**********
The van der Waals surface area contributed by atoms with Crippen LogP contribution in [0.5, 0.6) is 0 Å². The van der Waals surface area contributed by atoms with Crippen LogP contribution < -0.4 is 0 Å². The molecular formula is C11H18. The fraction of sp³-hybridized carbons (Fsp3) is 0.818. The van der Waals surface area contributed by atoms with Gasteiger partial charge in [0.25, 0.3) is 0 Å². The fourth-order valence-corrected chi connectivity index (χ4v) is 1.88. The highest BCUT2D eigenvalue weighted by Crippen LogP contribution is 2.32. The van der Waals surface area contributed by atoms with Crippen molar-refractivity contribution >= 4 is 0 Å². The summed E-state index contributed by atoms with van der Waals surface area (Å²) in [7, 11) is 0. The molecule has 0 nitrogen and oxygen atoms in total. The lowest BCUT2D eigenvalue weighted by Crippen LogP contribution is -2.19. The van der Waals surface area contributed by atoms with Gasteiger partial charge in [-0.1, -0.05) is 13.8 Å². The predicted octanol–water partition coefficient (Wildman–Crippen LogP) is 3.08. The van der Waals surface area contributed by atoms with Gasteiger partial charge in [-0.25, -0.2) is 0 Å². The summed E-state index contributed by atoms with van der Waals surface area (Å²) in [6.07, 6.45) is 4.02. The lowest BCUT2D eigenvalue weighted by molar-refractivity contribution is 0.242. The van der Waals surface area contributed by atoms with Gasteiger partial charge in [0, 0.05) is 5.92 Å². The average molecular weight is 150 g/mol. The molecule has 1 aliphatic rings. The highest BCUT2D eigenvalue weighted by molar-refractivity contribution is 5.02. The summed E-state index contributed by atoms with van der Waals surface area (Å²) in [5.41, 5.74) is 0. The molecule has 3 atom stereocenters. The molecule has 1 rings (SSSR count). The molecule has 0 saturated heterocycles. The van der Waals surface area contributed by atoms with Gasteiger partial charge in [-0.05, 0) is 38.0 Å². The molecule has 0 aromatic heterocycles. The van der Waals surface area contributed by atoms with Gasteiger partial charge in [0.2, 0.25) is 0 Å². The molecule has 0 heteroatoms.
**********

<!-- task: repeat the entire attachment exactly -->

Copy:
The van der Waals surface area contributed by atoms with Crippen LogP contribution in [0.5, 0.6) is 0 Å². The van der Waals surface area contributed by atoms with Crippen LogP contribution < -0.4 is 0 Å². The molecular formula is C11H18. The fraction of sp³-hybridized carbons (Fsp3) is 0.818. The van der Waals surface area contributed by atoms with Gasteiger partial charge in [0.25, 0.3) is 0 Å². The fourth-order valence-corrected chi connectivity index (χ4v) is 1.88. The highest BCUT2D eigenvalue weighted by Crippen LogP contribution is 2.32. The van der Waals surface area contributed by atoms with Crippen molar-refractivity contribution >= 4 is 0 Å². The summed E-state index contributed by atoms with van der Waals surface area (Å²) in [7, 11) is 0. The molecule has 0 nitrogen and oxygen atoms in total. The lowest BCUT2D eigenvalue weighted by Crippen LogP contribution is -2.19. The van der Waals surface area contributed by atoms with Gasteiger partial charge in [-0.1, -0.05) is 13.8 Å². The predicted octanol–water partition coefficient (Wildman–Crippen LogP) is 3.08. The van der Waals surface area contributed by atoms with Gasteiger partial charge in [-0.25, -0.2) is 0 Å². The summed E-state index contributed by atoms with van der Waals surface area (Å²) in [6.07, 6.45) is 4.02. The lowest BCUT2D eigenvalue weighted by molar-refractivity contribution is 0.242. The van der Waals surface area contributed by atoms with Gasteiger partial charge in [0, 0.05) is 5.92 Å². The average molecular weight is 150 g/mol. The molecule has 1 aliphatic rings. The highest BCUT2D eigenvalue weighted by molar-refractivity contribution is 5.02. The summed E-state index contributed by atoms with van der Waals surface area (Å²) in [5.41, 5.74) is 0. The molecule has 3 atom stereocenters. The molecule has 1 rings (SSSR count). The molecule has 0 saturated heterocycles. The van der Waals surface area contributed by atoms with Gasteiger partial charge in [-0.05, 0) is 38.0 Å². The molecule has 0 aromatic heterocycles. The van der Waals surface area contributed by atoms with Gasteiger partial charge in [0.2, 0.25) is 0 Å². The molecule has 0 heteroatoms.